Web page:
Oher fields questions from kids facing the same struggle

May 25, 2010|By Justin Fenton | Baltimore Sun reporter

As Michael Oher made his way around the room signing footballs, T-shirts, napkins - anything his young fans could get their hands on - he told them that he always wanted a better life.

"So the movie was really about you?" one teenage girl asked."Yeah," the Ravens offensive lineman replied, reaching across the table to sign a piece of paper. "It was rough."

Oher's story, portrayed in the book and movie "The Blind Side," has inspired millions, and on Monday he visited the Arrow Child and Family Ministries in Parkville to meet about 70 children going through similar challenges. He was accompanied by Leigh Anne Tuohy, his adoptive mother who was portrayed in the film by Sandra Bullock, who won an Academy Award for the role.

Their appearance "shines a spotlight on the fact that there are foster kids out there in the world, and that one person can make a difference," said Joe Leshko, director of Maryland programs for the Texas-based Arrow school, a 12-month program for troubled children that receives funding from the Maryland State Department of Education. Many of them are foster children or living in group homes, officials said.

There are about 8,300 children in foster care placements in Maryland, and the state spent more than $350 million in fiscal year 2008 to administer foster programs, according to the Department of Human Resources.

"Hopefully, someone will hear about foster care and adoption, and decide they want to make a difference, too," Leshko said.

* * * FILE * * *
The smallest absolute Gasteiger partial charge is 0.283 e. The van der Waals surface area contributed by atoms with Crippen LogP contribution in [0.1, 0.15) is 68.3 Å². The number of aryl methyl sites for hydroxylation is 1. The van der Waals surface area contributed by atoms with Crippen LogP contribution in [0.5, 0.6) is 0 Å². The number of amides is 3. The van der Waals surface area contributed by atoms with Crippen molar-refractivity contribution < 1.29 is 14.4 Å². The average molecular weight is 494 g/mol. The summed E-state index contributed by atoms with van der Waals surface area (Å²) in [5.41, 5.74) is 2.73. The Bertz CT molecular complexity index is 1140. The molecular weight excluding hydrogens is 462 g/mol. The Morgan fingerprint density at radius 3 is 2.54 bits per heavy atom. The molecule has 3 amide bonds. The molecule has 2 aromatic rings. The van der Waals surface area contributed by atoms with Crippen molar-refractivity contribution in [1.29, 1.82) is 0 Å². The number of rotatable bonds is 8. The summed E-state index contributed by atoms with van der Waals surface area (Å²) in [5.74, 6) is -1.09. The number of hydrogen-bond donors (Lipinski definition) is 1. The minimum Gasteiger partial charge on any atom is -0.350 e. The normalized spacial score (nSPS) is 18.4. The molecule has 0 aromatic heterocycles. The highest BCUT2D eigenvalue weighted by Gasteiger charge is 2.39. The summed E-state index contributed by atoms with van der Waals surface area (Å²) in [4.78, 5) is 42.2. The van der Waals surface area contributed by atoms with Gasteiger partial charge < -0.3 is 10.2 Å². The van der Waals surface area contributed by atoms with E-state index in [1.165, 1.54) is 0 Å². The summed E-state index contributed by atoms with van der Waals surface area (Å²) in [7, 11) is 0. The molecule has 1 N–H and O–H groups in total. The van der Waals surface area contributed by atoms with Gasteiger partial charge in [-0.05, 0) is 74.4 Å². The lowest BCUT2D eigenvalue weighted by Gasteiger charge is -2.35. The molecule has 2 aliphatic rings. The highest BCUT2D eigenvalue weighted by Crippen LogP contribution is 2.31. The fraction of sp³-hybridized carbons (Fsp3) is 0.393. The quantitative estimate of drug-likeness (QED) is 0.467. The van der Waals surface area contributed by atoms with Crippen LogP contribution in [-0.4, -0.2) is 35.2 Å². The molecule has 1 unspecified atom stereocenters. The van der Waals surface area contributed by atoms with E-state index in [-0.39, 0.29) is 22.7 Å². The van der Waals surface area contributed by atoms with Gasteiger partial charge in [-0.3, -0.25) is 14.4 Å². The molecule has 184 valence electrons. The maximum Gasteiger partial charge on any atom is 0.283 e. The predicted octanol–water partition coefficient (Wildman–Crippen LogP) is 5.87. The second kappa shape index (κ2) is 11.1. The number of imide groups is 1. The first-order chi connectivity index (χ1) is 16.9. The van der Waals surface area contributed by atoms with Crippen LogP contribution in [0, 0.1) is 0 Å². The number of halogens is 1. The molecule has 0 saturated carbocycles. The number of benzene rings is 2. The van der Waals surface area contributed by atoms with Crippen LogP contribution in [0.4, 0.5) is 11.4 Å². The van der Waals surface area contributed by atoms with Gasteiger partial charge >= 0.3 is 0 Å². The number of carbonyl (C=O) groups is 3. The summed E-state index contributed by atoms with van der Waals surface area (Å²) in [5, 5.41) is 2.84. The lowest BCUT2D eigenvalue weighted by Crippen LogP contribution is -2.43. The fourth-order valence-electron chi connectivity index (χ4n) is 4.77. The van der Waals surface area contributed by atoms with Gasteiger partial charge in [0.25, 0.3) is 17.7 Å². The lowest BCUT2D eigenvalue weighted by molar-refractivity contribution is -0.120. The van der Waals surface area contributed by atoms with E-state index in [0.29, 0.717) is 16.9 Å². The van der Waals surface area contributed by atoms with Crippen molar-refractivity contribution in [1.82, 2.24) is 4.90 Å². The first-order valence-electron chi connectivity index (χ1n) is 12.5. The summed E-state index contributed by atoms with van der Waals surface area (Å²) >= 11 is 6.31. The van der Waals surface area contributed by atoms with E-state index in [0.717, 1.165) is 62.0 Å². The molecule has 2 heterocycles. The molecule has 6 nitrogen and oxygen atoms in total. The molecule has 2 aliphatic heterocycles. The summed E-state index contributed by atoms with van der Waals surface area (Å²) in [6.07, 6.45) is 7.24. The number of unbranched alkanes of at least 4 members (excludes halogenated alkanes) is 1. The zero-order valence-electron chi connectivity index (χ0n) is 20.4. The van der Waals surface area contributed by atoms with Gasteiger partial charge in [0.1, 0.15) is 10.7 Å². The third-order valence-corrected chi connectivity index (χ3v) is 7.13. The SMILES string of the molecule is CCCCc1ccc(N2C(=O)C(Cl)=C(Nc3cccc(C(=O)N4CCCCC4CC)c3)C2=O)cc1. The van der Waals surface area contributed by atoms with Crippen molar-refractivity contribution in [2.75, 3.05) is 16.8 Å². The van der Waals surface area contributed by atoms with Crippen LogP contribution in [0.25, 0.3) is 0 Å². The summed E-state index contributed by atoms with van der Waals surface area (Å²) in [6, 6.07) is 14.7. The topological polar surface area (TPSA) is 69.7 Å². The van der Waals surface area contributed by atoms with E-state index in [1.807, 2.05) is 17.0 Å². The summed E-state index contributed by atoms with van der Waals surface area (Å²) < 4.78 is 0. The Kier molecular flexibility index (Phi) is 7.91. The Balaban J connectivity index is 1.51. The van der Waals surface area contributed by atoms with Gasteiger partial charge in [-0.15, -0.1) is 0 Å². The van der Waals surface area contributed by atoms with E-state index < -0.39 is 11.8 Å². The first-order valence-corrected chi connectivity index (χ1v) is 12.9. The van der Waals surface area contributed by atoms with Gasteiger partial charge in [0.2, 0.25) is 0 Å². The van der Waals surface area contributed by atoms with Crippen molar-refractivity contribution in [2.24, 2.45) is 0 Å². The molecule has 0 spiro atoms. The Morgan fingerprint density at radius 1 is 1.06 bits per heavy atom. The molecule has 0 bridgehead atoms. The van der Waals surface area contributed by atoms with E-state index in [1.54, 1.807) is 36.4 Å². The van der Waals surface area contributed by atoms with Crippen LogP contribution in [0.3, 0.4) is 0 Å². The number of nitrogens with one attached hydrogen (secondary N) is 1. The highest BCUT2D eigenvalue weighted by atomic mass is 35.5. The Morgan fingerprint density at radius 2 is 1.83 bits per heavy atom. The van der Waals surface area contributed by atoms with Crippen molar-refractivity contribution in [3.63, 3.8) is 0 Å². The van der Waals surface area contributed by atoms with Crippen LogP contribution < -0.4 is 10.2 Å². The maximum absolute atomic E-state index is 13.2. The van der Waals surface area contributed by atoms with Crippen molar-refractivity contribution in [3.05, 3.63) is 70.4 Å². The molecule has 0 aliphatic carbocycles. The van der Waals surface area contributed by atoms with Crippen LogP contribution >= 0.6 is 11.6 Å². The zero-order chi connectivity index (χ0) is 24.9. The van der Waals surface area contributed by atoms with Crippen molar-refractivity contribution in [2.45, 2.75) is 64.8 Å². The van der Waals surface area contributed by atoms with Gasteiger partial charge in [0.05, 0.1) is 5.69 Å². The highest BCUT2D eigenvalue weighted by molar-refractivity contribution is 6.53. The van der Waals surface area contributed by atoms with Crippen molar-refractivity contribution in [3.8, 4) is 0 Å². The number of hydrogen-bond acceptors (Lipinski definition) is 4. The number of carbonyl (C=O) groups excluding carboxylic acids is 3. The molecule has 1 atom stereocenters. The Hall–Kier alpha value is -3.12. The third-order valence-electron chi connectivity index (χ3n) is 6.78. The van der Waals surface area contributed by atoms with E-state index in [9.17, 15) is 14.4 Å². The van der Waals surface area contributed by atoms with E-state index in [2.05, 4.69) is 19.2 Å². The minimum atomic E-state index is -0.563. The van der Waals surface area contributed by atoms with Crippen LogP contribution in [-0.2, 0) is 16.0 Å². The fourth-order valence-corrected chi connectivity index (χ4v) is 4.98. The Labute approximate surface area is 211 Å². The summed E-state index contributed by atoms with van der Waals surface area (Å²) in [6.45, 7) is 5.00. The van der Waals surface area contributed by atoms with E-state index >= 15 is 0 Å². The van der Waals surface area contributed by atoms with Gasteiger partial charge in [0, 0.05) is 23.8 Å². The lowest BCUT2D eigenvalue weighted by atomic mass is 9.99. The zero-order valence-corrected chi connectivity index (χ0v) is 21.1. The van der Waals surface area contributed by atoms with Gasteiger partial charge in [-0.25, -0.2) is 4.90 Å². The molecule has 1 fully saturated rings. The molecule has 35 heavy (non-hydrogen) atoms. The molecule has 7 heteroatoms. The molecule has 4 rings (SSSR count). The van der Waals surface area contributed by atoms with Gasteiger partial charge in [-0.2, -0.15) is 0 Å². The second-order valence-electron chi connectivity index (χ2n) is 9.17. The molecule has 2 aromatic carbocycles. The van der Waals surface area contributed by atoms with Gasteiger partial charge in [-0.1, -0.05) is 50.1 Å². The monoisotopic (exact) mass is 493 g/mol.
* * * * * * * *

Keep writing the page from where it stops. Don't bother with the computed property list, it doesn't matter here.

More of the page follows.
Oher, who will turn 24 this week, and Tuohy were not made available for interviews, with publicists citing their forthcoming book projects. But Tuohy and her daughter, Collins, toured the school, and the three of them chatted with students and tossed small footballs to them during a brief appearance.

Students at the Arrow school prepared for Oher's visit by watching "The Blind Side" and decorating jerseys with Oher's No. 74. They also drafted questions for the player, who answered one at each table as he went around the gymnasium.

"What keeps you motivated?" one student asked.

"I don't want to go back where I came from," Oher said. "That allows me to work hard and be the best I can be."

Twelve-year-old Nahjil lives in a group home and said Oher's story inspired him. He wants to be a mechanic one day and says he pushes back against the negativity around him.

When Oher came to his table, Nahjil realized he didn't bring any items with him to get signed, but no matter - he took off one of his white Adidas shoes and handed it to the former Ole Miss star.

"I just had to get something signed," Nahjil said with a shrug.

Last month, Oher completed a book deal to tell "The Blind Side" from his perspective, and he is expected to move from right tackle to the left side this season.

Despite his increasing prominence, Oher acknowledged that he was at a loss for words when asked to speak to the students at a microphone.

"Years ago I never dreamed of coming to a place like this, seeing jerseys with my number on the wall," he said. "I know you guys are going through some of the same things. ... Keep fighting, keep overcoming adversity."

justin.fenton@baltsun.com

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